2. The Evolution of Intersectionality
The term intersectionality came into being in the late 1980s and early 1990s from critical race studies, a movement by scholars from the legal academy in the United States challenging the then existing law’s “colour blindness, neutrality, and objectivity” (Nash 2008: 2). Intersectionality was born as a counter-argument by black feminists to disprove that women fall in the same category and to show the idea that identity constitutes different interconnecting forms of social relations like race, sexuality, gender, class and to oppose the white feminist’s attempt to consider race as insignificant in the feminist research (Nash 2008: 3). From the outset, intersectionality challenges the analysis of gender and race as mutually exclusive and independent sources of oppression used by both anti-racist and feminist leaders instead it sought for the analysis of multiple ways where gender and race come to intersect to form the various aspects of black women’s experiences (Crenshaw 1991: 1244). For Crenshaw, intersectionality is a “metaphor” and indicates that black women face gender discrimination coming from one direction and race discrimination coming from another direction and they collide in their lives in the ways we don’t expect and anticipate. According to Nash (2011: 452), the concept of intersectionality was coined by Kimberlé Crenshaw, a Law professor and social theorist, in 1989 in the United States during which she clearly argued that the attempt to examine the marginalization of black women should include the intersections that are interwoven and reinforce each other instead of understanding it by considering their colour and gender in isolation. Crenshaw further maintains that black women faced discriminations that are not clearly given attention by the then legal categories of either sexism or racism. However, the existing legal system understood sexism as injustice faced by both black and white women and it used racism to imply the injustice inflicted upon all i.e., black women and other people of colour including men. This understanding made the marginalization of the black women invisible and hindered them from getting legal support (Crenshaw 1989: 143). This was clearly observed when five black women sued General Motors for refusing to hire black women before 1964 and when it fired all black women hired before 1970 based on the principle of seniority following the recession (Crenshaw 1989: 141).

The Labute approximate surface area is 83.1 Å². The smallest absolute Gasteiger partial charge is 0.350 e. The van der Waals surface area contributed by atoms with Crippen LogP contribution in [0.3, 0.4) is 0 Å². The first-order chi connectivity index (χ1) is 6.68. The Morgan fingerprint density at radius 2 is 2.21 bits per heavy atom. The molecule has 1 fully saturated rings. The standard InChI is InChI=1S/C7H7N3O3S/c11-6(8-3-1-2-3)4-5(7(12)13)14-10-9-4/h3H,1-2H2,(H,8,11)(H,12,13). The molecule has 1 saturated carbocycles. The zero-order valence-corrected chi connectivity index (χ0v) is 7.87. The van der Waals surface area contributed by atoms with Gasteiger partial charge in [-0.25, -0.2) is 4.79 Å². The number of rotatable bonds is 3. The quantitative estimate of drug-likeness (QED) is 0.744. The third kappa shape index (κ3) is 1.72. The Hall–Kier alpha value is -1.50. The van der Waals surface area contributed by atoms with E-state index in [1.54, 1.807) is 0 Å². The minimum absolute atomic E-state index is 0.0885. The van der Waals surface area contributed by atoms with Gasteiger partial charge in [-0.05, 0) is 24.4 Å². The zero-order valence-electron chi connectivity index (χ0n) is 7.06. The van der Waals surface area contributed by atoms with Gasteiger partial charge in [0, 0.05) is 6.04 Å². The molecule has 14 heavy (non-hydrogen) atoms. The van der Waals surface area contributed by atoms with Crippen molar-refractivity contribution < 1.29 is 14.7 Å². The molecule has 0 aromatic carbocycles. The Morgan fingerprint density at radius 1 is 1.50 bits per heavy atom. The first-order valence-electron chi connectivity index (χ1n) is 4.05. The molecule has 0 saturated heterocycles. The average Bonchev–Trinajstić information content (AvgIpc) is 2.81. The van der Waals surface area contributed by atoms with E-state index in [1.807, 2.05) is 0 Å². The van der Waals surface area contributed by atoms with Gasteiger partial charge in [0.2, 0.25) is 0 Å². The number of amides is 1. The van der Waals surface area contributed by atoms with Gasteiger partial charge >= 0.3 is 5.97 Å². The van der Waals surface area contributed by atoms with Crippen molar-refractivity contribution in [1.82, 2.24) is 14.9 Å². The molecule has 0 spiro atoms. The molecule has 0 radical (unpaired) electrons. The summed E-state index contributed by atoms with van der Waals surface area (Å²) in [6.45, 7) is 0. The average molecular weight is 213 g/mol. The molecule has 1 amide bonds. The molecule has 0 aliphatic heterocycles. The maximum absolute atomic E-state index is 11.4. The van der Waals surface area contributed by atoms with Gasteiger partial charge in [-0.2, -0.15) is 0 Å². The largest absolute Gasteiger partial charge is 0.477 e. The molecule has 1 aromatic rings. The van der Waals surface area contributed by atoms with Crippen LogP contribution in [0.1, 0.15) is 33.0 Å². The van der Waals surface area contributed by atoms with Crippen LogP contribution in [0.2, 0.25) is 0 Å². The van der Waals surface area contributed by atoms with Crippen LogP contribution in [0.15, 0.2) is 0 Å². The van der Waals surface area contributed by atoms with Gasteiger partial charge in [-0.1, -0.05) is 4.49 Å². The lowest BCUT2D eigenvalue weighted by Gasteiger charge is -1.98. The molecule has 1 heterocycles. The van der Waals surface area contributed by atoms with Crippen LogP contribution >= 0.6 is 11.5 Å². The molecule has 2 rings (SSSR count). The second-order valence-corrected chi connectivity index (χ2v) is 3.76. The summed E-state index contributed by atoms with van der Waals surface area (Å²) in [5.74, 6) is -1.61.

The meaning and practice of intersectionality change with the advent of different historical periods. Jennifer Nash discusses three periods of time in her attempt to highlight black feminism’s relationship to intersectionality. The early period extends from 1968-87 and characterized by the promotion of various marginalization by the black feminist organizations. This period was followed by what Nash called “watershed years” which covers the time from 1988-1990 during which the concept of intersectionality was coined by Kimberlé Crenshaw. The third moment, which witnessed the mutual interchangeability of intersectionality and black feminism, is called a “hip-hop feminist era” and covers the time from 1999- present (Nash 2011: 448).